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A Roadmap—If We Want It

Estimated Reading Time: 6 minutes

In the course of my work examining the original meaning of the Second Amendment, I have often had cause to sift through some of the great legal textbooks of the past. Among these, I count such efforts as A View of the Constitution of the United States of America by William Rawle, Commentaries on the Constitution of the United States by Joseph Story, and General Principles of Constitutional Law by Thomas Cooley. I have always enjoyed perusing these works, not only for their considerable explanatory value, but because, while reading them, I have gotten the unmistakable sense that their authors liked and revered their subject of choice. In our age, detailed descriptions of the Constitution are more often penned by its most aggressive critics. “Here is the system,” they say; “and here is why it shouldn’t be.” Or, even, worse: “Here is the law, and here is how my friends and I think it can be cleverly undermined.” I am happy to report that, at long last, we have an entry into the canon that fits the older, more celebratory model. That book is Yuval Levin’s American Covenant.

That Levin likes the Constitution—indeed, that he considers it to be a work of great and timeless genius—is not merely incidental to the argument he proffers. It is central to it. And yet this is no saccharine love letter. Levin believes that James Madison hit upon an extraordinarily appropriate and prescient set of rules—rules that, unlike those that would replace them, accurately account for the nature of the United States and the permanence of human nature—but he at no point allows this judgment to push him toward sentiment, boosterism, or myopia. On the contrary: Levin is worried about America, and about its Constitution. In his telling, we are unduly angry with one another, and, in almost every area of public life, we have forgotten how to use the system we were bequeathed. As a result, we are filling the presidency with men who lack the characteristics that make that office work, we are filling Congress with lawmakers who do not wish to make law, and we are fetishizing the finality of the judiciary at the expense of more democratic forms of debate. Or, to put it another way: We are not being failed by the Constitution; we are failing the Constitution.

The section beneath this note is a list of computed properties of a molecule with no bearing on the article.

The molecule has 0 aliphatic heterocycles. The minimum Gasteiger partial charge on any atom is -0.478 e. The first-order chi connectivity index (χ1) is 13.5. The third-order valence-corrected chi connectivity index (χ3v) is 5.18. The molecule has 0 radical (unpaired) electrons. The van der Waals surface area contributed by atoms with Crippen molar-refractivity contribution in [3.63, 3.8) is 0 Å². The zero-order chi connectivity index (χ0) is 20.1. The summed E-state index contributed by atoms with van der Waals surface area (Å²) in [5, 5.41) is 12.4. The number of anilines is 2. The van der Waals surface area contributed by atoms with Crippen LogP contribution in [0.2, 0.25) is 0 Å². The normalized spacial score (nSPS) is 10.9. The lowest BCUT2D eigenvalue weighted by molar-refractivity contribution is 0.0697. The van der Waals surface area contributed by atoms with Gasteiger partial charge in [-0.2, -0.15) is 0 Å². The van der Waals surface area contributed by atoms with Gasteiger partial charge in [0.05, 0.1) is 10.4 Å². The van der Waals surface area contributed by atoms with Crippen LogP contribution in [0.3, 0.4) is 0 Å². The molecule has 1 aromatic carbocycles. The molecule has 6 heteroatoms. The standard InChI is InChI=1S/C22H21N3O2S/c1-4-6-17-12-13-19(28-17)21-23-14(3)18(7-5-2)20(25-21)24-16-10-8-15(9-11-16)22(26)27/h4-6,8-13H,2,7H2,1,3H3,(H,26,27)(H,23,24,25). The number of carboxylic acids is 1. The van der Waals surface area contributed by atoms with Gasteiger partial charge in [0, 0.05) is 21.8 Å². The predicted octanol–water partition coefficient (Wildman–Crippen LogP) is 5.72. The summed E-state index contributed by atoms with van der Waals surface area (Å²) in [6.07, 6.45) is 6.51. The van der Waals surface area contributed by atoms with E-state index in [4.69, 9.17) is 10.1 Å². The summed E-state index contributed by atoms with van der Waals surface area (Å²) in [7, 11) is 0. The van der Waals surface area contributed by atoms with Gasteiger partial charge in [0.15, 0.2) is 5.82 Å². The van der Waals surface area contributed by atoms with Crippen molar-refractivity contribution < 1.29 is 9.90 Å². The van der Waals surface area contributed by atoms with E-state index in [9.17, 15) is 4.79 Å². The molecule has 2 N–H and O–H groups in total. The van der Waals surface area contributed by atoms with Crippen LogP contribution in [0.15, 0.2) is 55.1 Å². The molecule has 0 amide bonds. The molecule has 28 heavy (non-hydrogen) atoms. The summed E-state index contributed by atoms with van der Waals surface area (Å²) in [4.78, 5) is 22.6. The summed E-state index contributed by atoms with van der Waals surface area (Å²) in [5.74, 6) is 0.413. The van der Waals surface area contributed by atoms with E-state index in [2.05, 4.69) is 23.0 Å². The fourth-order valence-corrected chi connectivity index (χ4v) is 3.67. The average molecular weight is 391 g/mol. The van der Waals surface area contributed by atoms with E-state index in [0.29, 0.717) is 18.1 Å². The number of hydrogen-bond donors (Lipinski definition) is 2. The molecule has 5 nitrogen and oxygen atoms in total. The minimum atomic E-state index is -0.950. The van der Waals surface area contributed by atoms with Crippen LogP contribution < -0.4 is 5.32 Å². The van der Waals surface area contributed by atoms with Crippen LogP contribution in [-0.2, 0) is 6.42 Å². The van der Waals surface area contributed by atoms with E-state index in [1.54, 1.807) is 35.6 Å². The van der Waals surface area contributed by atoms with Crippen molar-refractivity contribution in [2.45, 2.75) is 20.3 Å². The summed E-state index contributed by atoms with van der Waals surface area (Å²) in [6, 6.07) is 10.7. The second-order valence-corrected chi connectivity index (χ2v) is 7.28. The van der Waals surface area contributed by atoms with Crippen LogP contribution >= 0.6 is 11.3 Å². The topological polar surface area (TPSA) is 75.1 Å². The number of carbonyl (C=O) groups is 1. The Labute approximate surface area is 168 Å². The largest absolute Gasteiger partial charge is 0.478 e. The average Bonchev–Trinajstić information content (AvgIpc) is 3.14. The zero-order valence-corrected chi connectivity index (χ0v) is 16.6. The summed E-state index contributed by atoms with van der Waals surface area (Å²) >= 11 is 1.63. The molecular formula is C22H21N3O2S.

Both practically and intellectually, this is a fraught argument to advance. Practically, it is awkward for any democratic society to accept that the people themselves are at fault. Intellectually, the charge that the people are not living up to the Constitution yields the obvious question, “Then shouldn’t we consider that Constitution to be unfit for purpose?” Levin acknowledges these problems, considers their ramifications, and then answers them in depth.

In Levin’s view, our present discontent is the product not of our constitutional order’s being intrinsically broken or hopelessly outdated, but of our having succumbed to a neither-here-nor-there arrangement that is simply incapable of making us virtuous or happy. Specifically, Levin charges that, over time, we have constructed a peculiar hybrid model of government, in which our expectations and the parties that channel them are Wilsonian in nature, but our institutions remain Madisonian. This amalgam, he suggests, does not work—and never will.